Ferrara-born Eugenia Bonfiglioli may teach in Strasbourg, but she has the soul of a Cameroonian. On Yaoundé’s social and television channels where she performs as a comedian in perfect Camfranglais, the country’s vernacular, she is known as LaGuga LaWat: “LaGuga because that was the nickname my grandmother gave me as a child, and LaWat because I’m ‘the local white girl’.”

Hers is rather an unorthodox path. And one, we assume, that happened by chance…

“Absolutely. In 2005, I moved to Germany to study Political Science at Heidelberg University. There I met lots of students from Cameroon who spoke this slang, back in their own country and also when they came to Europe. I learned their language, their art, their culture, their food, their music, both traditional and afro beat. People talk about integrating foreigners in Italy; I experienced it the other way round: integration in Africa. Also because I first went to Cameroon as a grown up, in 2015”.

White and Italian. Was it hard to be accepted?

“The students I met in Germany were cosmopolitan, open-minded. I did notice a change upon becoming a public figure. When I touched on awkward political subjects on television or in videos, I was often told: ‘Hey, speak about your own country, about Berlusconi, about the Africans you exploit in Italy’s tomato fields…'”.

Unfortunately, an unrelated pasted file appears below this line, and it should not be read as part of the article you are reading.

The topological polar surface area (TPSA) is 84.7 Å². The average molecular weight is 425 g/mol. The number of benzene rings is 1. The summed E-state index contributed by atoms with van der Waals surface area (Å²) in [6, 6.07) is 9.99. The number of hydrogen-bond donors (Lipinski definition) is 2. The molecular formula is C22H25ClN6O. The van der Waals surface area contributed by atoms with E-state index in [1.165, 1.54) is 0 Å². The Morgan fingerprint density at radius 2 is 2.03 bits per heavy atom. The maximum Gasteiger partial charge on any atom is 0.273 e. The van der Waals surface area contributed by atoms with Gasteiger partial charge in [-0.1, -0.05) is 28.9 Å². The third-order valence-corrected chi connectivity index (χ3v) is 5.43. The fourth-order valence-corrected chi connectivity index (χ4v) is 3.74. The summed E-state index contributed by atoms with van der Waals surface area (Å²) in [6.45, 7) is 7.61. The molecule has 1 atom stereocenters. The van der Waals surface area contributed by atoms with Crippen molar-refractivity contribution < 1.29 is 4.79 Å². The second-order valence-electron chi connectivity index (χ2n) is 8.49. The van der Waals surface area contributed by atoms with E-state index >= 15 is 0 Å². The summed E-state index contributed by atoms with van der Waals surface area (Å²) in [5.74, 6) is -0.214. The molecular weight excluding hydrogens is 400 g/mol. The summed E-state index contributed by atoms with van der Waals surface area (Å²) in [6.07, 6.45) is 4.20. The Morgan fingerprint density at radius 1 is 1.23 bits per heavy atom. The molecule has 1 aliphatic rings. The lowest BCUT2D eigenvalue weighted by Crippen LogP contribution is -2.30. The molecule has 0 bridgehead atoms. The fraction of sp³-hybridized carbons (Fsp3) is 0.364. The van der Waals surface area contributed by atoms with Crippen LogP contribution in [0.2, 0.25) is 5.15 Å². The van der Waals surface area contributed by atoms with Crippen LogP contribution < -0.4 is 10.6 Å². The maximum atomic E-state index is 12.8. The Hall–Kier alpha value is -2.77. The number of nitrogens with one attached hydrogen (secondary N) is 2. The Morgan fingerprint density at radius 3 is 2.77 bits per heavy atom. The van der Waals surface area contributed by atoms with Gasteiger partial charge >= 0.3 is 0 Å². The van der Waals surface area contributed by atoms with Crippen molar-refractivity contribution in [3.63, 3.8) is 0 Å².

That’s in Europe. What about in Cameroon?

“Cameroon is great fun. They’re very open towards white people there. On the street, I often get people shouting out ‘Hey, white girl!’. I answer in their language, in their slang. At first they’re surprised, but it acts as an ice breaker. Ours is no longer the classic relationship between blacks and whites. People are surprised, but I like to show a side that many choose to hide. Foreigners arriving in Italy do their best to distance themselves from their origins. Which is what we Italians do abroad, as well. I teach Italian in an international nursery school in Strasbourg, and you’d be surprised how often I hear Italians say they are French”.

When did you discover your comedy persona?

“My mum says I’ve always had it. But I never set out to be a comedian. I started recording videos in which I dealt ironically with topics such as couples, mothers-in-law… and it all sort of took off from there. It’s not easy making a person from another culture laugh”.

You are not an “Italian” comedian.

“No, I perform for a Cameroonian audience. At first I used to attend events and shows around Europe. Then I started focusing on videos and talk shows on Cameroonian television. That I was white was a fact. But whether you are black or white, the important thing is to make people laugh”.

A question that you can’t ask foreigners, but that in your case is de rigueur: do you feel more Italian or African?

“Difficult to say. Perhaps a mixture of the two. Sometimes I react like an Italian, other times like an African, with fatalism, even superstition… but my being Italian is never in question. I work in an international school where I teach Italian and where my love for Italy emerges very clearly”.

Where does the future of Eugenia LaWat lie?

“In Cameroon. It is a young, dynamic country, with an average age of just 19. Whatever the difficulties, my future lies there”.

Translated by Fiona Tarsia